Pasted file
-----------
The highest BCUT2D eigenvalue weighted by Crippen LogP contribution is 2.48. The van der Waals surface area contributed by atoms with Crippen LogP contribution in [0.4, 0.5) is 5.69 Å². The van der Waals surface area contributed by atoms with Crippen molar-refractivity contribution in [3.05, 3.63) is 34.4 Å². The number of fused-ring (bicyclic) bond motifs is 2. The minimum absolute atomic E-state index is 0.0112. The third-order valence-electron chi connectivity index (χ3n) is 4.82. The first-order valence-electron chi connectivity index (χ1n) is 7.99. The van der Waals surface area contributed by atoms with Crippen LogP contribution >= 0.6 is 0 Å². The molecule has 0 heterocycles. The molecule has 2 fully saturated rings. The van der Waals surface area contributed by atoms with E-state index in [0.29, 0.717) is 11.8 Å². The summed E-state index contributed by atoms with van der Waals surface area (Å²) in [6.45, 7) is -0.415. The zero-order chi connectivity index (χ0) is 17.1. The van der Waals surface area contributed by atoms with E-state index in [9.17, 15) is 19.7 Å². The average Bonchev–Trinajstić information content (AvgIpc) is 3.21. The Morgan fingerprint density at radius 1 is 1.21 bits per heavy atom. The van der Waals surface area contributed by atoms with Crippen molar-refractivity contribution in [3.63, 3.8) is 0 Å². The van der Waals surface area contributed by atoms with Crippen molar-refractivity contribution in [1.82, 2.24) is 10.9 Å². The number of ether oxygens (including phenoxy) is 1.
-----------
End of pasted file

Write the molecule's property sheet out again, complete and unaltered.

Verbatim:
The highest BCUT2D eigenvalue weighted by Crippen LogP contribution is 2.48. The van der Waals surface area contributed by atoms with Crippen LogP contribution in [0.4, 0.5) is 5.69 Å². The van der Waals surface area contributed by atoms with Crippen molar-refractivity contribution in [3.05, 3.63) is 34.4 Å². The number of fused-ring (bicyclic) bond motifs is 2. The minimum absolute atomic E-state index is 0.0112. The third-order valence-electron chi connectivity index (χ3n) is 4.82. The first-order valence-electron chi connectivity index (χ1n) is 7.99. The van der Waals surface area contributed by atoms with Crippen LogP contribution >= 0.6 is 0 Å². The molecule has 0 heterocycles. The molecule has 2 fully saturated rings. The van der Waals surface area contributed by atoms with E-state index in [0.29, 0.717) is 11.8 Å². The summed E-state index contributed by atoms with van der Waals surface area (Å²) in [6.45, 7) is -0.415. The zero-order chi connectivity index (χ0) is 17.1. The van der Waals surface area contributed by atoms with E-state index in [9.17, 15) is 19.7 Å². The average Bonchev–Trinajstić information content (AvgIpc) is 3.21. The Morgan fingerprint density at radius 1 is 1.21 bits per heavy atom. The van der Waals surface area contributed by atoms with Crippen molar-refractivity contribution in [3.63, 3.8) is 0 Å². The van der Waals surface area contributed by atoms with Crippen molar-refractivity contribution in [1.82, 2.24) is 10.9 Å². The number of ether oxygens (including phenoxy) is 1.